The roads from Arkaroola are unmade and can be quite difficult after rains. It is always good to get up-to-date information about road conditions when travelling in the more remote areas of Australia. However, the one we took south was dry and dusty, and in quite good condition. Except for the creek crossings. They were all dry, as most creeks in that area are seasonal and are dry more often than running. However, the road through them can be rough and washed away, so you have to take care. You can’t just drive through at the same pace as you would the rest of the track. You also have to be watchful for kangaroos, emus and stock on the roads.

After quite a few kilometres of billowing dust we came into the little town of Blinman in the middle of the Flinders Ranges. It was a long weekend in the middle of the South Australian school holidays and there were people everywhere. We rang a few caravan places. No room. (We had to ring them from a public phone, after buying a phone card. Fancy that! There is no mobile coverage in these areas.)

So we pulled off the road and camped beside one of those dry creeks. How idyllic.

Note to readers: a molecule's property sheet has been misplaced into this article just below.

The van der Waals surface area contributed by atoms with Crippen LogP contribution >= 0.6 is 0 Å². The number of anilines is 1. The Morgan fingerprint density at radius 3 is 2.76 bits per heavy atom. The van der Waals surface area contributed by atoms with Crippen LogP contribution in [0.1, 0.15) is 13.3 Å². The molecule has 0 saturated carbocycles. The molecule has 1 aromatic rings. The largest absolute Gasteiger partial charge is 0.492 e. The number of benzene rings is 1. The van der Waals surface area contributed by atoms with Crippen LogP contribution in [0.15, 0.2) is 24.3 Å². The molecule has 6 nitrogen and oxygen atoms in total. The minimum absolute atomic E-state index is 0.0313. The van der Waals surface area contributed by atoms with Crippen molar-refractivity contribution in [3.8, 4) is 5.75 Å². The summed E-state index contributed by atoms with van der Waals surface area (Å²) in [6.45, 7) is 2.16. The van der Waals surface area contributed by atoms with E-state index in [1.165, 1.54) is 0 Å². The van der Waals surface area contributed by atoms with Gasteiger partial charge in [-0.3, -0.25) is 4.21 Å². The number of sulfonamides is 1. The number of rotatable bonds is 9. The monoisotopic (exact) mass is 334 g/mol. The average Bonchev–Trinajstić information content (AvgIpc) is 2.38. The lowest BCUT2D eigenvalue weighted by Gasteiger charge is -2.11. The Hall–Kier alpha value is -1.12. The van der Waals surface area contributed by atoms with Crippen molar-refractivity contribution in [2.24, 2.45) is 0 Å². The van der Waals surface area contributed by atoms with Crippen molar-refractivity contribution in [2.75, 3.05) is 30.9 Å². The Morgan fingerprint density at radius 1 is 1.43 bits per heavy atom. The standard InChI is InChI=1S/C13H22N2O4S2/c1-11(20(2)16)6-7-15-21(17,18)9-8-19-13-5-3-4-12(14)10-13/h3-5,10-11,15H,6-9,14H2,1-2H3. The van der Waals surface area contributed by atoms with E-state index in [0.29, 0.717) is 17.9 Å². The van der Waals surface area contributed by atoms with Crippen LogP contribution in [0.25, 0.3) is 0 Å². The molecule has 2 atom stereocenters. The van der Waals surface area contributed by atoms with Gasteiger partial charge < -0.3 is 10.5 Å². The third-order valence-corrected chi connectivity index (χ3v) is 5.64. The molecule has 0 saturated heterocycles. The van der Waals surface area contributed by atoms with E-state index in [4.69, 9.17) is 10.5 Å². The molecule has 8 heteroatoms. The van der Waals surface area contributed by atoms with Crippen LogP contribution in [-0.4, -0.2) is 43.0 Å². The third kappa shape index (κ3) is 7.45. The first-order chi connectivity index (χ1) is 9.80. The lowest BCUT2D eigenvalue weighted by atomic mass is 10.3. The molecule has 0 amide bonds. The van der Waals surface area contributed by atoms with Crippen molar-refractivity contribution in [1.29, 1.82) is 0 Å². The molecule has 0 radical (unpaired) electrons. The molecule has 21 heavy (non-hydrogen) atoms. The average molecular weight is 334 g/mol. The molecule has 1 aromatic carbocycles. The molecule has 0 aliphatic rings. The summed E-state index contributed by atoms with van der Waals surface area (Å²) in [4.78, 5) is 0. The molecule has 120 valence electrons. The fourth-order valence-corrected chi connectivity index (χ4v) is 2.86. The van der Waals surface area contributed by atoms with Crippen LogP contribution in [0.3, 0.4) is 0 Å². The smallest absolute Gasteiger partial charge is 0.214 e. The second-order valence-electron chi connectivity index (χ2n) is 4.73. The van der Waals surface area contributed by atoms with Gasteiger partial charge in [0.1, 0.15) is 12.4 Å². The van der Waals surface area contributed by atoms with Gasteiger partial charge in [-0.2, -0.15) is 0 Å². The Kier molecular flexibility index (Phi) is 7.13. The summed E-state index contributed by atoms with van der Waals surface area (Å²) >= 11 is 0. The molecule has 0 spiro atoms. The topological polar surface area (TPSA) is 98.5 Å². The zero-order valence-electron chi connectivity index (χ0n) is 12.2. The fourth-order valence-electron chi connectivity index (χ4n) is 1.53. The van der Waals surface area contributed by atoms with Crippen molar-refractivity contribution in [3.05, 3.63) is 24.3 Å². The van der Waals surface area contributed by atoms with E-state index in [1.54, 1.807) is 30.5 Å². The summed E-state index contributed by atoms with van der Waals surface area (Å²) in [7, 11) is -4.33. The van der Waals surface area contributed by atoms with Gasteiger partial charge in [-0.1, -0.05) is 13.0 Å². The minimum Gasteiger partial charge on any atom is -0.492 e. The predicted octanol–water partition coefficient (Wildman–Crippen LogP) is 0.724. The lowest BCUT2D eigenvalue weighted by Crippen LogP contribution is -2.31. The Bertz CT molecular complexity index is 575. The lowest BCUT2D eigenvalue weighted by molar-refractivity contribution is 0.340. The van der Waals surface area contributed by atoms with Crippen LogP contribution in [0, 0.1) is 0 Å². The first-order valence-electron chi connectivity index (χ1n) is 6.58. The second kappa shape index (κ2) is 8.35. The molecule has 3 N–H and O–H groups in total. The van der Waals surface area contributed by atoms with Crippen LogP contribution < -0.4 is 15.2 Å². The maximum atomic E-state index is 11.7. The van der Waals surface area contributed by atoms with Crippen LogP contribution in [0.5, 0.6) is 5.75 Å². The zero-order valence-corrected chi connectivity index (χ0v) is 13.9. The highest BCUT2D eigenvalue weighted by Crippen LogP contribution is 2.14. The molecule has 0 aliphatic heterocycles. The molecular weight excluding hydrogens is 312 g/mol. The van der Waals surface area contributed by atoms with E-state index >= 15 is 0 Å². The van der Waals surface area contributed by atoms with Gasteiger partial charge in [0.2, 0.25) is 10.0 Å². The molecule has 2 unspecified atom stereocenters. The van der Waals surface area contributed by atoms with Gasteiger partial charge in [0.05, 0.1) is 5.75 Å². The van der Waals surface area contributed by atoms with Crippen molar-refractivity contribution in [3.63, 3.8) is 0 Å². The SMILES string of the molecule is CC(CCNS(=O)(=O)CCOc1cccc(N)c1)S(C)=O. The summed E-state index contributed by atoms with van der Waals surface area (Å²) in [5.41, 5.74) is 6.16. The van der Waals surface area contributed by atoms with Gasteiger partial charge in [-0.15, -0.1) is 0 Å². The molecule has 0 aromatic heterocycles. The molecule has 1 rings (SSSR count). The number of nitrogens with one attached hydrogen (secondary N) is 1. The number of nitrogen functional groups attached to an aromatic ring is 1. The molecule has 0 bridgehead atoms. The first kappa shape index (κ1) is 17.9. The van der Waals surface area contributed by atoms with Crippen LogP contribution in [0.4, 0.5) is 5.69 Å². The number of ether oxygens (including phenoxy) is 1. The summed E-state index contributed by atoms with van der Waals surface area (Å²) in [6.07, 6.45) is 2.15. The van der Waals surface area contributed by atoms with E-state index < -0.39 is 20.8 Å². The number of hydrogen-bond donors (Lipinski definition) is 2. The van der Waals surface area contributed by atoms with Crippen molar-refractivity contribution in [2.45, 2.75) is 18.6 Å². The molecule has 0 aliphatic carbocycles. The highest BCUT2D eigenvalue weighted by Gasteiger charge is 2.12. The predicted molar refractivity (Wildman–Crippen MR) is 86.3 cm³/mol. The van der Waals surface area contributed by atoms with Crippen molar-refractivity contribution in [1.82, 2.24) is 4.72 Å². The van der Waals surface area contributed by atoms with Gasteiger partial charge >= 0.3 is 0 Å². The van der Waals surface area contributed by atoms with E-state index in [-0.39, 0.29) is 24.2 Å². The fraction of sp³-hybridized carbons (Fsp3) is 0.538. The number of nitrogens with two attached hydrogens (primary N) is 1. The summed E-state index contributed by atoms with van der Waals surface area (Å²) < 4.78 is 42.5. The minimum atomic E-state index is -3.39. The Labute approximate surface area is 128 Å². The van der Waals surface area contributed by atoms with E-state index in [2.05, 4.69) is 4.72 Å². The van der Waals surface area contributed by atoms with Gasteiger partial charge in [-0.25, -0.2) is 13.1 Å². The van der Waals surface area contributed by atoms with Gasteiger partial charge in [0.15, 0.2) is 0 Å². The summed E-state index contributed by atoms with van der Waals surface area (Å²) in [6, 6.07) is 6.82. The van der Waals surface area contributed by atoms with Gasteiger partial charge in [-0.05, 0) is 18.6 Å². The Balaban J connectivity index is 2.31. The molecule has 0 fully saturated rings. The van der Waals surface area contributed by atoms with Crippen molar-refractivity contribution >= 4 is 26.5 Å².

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This was the view from the van across the creek.
Our little van has a solar panel and water tanks, so our fridge was able to work and we were right for water and lights at night. We didn’t have a caravan park amenities block close by, but we are both experienced bush campers and knew how to deal with those issues. As for showers, we didn’t use these “facilities” but they were available.

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Someone has created this shower, with a little privacy screen and a floor tiled with smooth rocks. I guess you could hang a bucket from the dead branch, or may be have a bird bath from a bucket behind the screen. 🙂